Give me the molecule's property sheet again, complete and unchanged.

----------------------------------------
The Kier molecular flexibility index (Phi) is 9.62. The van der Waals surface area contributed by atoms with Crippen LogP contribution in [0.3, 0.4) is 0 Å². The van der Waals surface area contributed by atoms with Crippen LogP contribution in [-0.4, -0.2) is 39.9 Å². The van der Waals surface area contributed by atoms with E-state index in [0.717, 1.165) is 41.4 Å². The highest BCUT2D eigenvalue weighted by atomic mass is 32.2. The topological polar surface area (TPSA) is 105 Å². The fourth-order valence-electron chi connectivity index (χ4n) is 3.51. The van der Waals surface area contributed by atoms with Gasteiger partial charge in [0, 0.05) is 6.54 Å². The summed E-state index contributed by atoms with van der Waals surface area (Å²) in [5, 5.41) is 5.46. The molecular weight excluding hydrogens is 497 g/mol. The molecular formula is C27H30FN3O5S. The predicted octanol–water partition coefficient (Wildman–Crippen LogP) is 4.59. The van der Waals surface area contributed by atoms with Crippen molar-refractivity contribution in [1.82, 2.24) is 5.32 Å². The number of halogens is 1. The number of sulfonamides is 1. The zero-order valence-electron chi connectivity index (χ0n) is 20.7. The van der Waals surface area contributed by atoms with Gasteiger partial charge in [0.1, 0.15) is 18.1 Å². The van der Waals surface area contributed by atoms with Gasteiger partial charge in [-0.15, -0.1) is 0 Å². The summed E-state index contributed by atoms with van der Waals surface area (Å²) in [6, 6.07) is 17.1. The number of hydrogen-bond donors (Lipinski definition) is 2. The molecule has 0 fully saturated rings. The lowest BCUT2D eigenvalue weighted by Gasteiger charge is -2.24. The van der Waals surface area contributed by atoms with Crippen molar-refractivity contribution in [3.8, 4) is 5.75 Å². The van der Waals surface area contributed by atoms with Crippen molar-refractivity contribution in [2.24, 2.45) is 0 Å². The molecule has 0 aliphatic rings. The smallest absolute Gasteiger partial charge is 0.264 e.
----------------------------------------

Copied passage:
The Kier molecular flexibility index (Phi) is 9.62. The van der Waals surface area contributed by atoms with Crippen LogP contribution in [0.3, 0.4) is 0 Å². The van der Waals surface area contributed by atoms with Crippen LogP contribution in [-0.4, -0.2) is 39.9 Å². The van der Waals surface area contributed by atoms with E-state index in [0.717, 1.165) is 41.4 Å². The highest BCUT2D eigenvalue weighted by atomic mass is 32.2. The topological polar surface area (TPSA) is 105 Å². The fourth-order valence-electron chi connectivity index (χ4n) is 3.51. The van der Waals surface area contributed by atoms with Gasteiger partial charge in [0, 0.05) is 6.54 Å². The summed E-state index contributed by atoms with van der Waals surface area (Å²) in [5, 5.41) is 5.46. The molecular weight excluding hydrogens is 497 g/mol. The molecular formula is C27H30FN3O5S. The predicted octanol–water partition coefficient (Wildman–Crippen LogP) is 4.59. The van der Waals surface area contributed by atoms with Crippen molar-refractivity contribution in [1.82, 2.24) is 5.32 Å². The number of halogens is 1. The number of sulfonamides is 1. The zero-order valence-electron chi connectivity index (χ0n) is 20.7. The van der Waals surface area contributed by atoms with Gasteiger partial charge in [0.1, 0.15) is 18.1 Å². The van der Waals surface area contributed by atoms with Gasteiger partial charge in [-0.15, -0.1) is 0 Å². The summed E-state index contributed by atoms with van der Waals surface area (Å²) in [6, 6.07) is 17.1. The number of hydrogen-bond donors (Lipinski definition) is 2. The molecule has 0 fully saturated rings. The lowest BCUT2D eigenvalue weighted by Gasteiger charge is -2.24. The van der Waals surface area contributed by atoms with Crippen molar-refractivity contribution in [3.8, 4) is 5.75 Å². The van der Waals surface area contributed by atoms with Crippen molar-refractivity contribution in [2.24, 2.45) is 0 Å². The molecule has 0 aliphatic rings. The smallest absolute Gasteiger partial charge is 0.264 e.